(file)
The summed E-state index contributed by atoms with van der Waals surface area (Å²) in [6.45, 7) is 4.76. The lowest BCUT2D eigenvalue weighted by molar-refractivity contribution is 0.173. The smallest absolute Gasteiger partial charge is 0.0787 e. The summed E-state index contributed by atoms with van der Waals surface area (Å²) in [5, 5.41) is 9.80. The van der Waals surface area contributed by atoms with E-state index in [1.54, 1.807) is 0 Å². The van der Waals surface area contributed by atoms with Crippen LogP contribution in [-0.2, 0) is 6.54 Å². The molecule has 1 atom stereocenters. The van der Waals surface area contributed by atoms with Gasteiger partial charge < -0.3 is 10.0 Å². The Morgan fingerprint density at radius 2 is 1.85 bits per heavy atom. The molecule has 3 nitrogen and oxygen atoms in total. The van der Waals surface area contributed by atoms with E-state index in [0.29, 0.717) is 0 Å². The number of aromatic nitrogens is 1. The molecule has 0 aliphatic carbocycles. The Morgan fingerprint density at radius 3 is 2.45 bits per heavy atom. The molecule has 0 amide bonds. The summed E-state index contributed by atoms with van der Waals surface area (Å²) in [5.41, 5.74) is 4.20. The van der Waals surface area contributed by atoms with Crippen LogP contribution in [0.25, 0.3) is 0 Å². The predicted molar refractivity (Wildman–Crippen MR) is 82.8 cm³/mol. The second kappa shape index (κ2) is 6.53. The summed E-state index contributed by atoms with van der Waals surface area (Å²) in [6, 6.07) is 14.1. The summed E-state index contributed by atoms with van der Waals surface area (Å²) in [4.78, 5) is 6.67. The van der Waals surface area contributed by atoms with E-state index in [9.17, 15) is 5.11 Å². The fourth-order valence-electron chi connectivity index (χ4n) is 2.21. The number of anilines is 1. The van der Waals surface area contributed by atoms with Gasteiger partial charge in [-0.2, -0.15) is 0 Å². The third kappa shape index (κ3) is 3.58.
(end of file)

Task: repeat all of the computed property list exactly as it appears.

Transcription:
The summed E-state index contributed by atoms with van der Waals surface area (Å²) in [6.45, 7) is 4.76. The lowest BCUT2D eigenvalue weighted by molar-refractivity contribution is 0.173. The smallest absolute Gasteiger partial charge is 0.0787 e. The summed E-state index contributed by atoms with van der Waals surface area (Å²) in [5, 5.41) is 9.80. The van der Waals surface area contributed by atoms with E-state index in [1.54, 1.807) is 0 Å². The van der Waals surface area contributed by atoms with Crippen LogP contribution in [-0.2, 0) is 6.54 Å². The molecule has 1 atom stereocenters. The van der Waals surface area contributed by atoms with Gasteiger partial charge < -0.3 is 10.0 Å². The Morgan fingerprint density at radius 2 is 1.85 bits per heavy atom. The molecule has 3 nitrogen and oxygen atoms in total. The van der Waals surface area contributed by atoms with E-state index in [0.29, 0.717) is 0 Å². The number of aromatic nitrogens is 1. The molecule has 0 aliphatic carbocycles. The Morgan fingerprint density at radius 3 is 2.45 bits per heavy atom. The molecule has 0 amide bonds. The summed E-state index contributed by atoms with van der Waals surface area (Å²) in [5.41, 5.74) is 4.20. The van der Waals surface area contributed by atoms with Crippen LogP contribution in [0.25, 0.3) is 0 Å². The predicted molar refractivity (Wildman–Crippen MR) is 82.8 cm³/mol. The second kappa shape index (κ2) is 6.53. The summed E-state index contributed by atoms with van der Waals surface area (Å²) in [6, 6.07) is 14.1. The summed E-state index contributed by atoms with van der Waals surface area (Å²) in [4.78, 5) is 6.67. The van der Waals surface area contributed by atoms with E-state index in [9.17, 15) is 5.11 Å². The fourth-order valence-electron chi connectivity index (χ4n) is 2.21. The number of anilines is 1. The van der Waals surface area contributed by atoms with Gasteiger partial charge in [-0.2, -0.15) is 0 Å². The third kappa shape index (κ3) is 3.58.